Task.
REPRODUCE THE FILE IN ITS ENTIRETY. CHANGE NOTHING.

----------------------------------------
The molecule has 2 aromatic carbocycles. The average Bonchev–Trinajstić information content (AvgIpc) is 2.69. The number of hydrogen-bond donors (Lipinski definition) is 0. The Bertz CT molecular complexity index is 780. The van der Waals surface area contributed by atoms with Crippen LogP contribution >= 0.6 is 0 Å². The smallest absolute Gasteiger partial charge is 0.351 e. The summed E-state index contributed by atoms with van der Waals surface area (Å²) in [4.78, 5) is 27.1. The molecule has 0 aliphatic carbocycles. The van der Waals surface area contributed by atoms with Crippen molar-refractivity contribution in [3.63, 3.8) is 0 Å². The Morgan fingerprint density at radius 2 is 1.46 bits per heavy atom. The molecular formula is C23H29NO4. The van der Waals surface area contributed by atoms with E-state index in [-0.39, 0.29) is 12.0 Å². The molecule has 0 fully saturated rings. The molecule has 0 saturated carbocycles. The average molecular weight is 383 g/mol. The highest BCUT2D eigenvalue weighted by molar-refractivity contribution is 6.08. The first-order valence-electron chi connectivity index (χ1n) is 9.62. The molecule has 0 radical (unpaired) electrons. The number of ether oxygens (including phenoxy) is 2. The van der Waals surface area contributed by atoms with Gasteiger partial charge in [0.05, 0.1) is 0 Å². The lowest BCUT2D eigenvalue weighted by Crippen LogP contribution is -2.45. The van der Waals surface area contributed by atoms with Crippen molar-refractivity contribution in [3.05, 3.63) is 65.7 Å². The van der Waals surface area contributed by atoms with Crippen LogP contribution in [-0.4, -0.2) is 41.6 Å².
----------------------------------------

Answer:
The molecule has 2 aromatic carbocycles. The average Bonchev–Trinajstić information content (AvgIpc) is 2.69. The number of hydrogen-bond donors (Lipinski definition) is 0. The Bertz CT molecular complexity index is 780. The van der Waals surface area contributed by atoms with Crippen LogP contribution >= 0.6 is 0 Å². The smallest absolute Gasteiger partial charge is 0.351 e. The summed E-state index contributed by atoms with van der Waals surface area (Å²) in [4.78, 5) is 27.1. The molecule has 0 aliphatic carbocycles. The van der Waals surface area contributed by atoms with Crippen molar-refractivity contribution in [3.63, 3.8) is 0 Å². The Morgan fingerprint density at radius 2 is 1.46 bits per heavy atom. The molecular formula is C23H29NO4. The van der Waals surface area contributed by atoms with E-state index in [-0.39, 0.29) is 12.0 Å². The molecule has 0 fully saturated rings. The molecule has 0 saturated carbocycles. The average molecular weight is 383 g/mol. The highest BCUT2D eigenvalue weighted by molar-refractivity contribution is 6.08. The first-order valence-electron chi connectivity index (χ1n) is 9.62. The molecule has 0 radical (unpaired) electrons. The number of ether oxygens (including phenoxy) is 2. The van der Waals surface area contributed by atoms with Gasteiger partial charge in [0.05, 0.1) is 0 Å². The lowest BCUT2D eigenvalue weighted by Crippen LogP contribution is -2.45. The van der Waals surface area contributed by atoms with Crippen molar-refractivity contribution in [3.05, 3.63) is 65.7 Å². The van der Waals surface area contributed by atoms with Crippen LogP contribution in [-0.4, -0.2) is 41.6 Å².